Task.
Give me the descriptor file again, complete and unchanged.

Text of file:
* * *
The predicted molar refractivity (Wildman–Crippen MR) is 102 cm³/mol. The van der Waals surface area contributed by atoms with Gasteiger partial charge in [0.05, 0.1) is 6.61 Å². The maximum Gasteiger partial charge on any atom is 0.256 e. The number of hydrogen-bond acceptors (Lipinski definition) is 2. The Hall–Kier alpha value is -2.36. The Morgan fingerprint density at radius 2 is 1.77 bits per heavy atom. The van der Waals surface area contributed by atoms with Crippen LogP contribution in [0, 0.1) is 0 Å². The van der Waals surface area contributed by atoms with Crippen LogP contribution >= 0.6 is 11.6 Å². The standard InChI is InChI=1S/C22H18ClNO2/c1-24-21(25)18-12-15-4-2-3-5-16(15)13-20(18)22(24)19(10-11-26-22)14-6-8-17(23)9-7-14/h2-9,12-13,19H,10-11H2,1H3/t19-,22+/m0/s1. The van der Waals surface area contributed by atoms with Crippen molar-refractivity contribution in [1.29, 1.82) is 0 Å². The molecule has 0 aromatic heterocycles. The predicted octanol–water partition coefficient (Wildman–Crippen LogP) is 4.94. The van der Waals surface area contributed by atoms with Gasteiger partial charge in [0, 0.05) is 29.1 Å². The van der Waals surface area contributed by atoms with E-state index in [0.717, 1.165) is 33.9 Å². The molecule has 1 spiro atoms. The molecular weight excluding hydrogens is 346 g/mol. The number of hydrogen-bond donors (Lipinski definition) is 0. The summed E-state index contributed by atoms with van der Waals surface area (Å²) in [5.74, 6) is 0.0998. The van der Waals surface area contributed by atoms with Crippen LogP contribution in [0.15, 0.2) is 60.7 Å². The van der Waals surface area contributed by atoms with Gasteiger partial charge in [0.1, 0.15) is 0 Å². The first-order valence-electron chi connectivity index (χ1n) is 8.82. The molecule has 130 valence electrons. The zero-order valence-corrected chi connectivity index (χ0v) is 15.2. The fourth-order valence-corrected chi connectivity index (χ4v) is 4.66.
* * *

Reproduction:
The predicted molar refractivity (Wildman–Crippen MR) is 102 cm³/mol. The van der Waals surface area contributed by atoms with Gasteiger partial charge in [0.05, 0.1) is 6.61 Å². The maximum Gasteiger partial charge on any atom is 0.256 e. The number of hydrogen-bond acceptors (Lipinski definition) is 2. The Hall–Kier alpha value is -2.36. The Morgan fingerprint density at radius 2 is 1.77 bits per heavy atom. The van der Waals surface area contributed by atoms with Crippen LogP contribution in [0, 0.1) is 0 Å². The van der Waals surface area contributed by atoms with Crippen LogP contribution >= 0.6 is 11.6 Å². The standard InChI is InChI=1S/C22H18ClNO2/c1-24-21(25)18-12-15-4-2-3-5-16(15)13-20(18)22(24)19(10-11-26-22)14-6-8-17(23)9-7-14/h2-9,12-13,19H,10-11H2,1H3/t19-,22+/m0/s1. The van der Waals surface area contributed by atoms with Crippen molar-refractivity contribution in [1.29, 1.82) is 0 Å². The molecule has 0 aromatic heterocycles. The predicted octanol–water partition coefficient (Wildman–Crippen LogP) is 4.94. The van der Waals surface area contributed by atoms with Gasteiger partial charge in [0, 0.05) is 29.1 Å². The van der Waals surface area contributed by atoms with E-state index in [0.717, 1.165) is 33.9 Å². The molecule has 1 spiro atoms. The molecular weight excluding hydrogens is 346 g/mol. The number of hydrogen-bond donors (Lipinski definition) is 0. The summed E-state index contributed by atoms with van der Waals surface area (Å²) in [5.74, 6) is 0.0998. The van der Waals surface area contributed by atoms with Crippen LogP contribution in [0.15, 0.2) is 60.7 Å². The van der Waals surface area contributed by atoms with Gasteiger partial charge in [0.1, 0.15) is 0 Å². The first-order valence-electron chi connectivity index (χ1n) is 8.82. The molecule has 130 valence electrons. The zero-order valence-corrected chi connectivity index (χ0v) is 15.2. The fourth-order valence-corrected chi connectivity index (χ4v) is 4.66.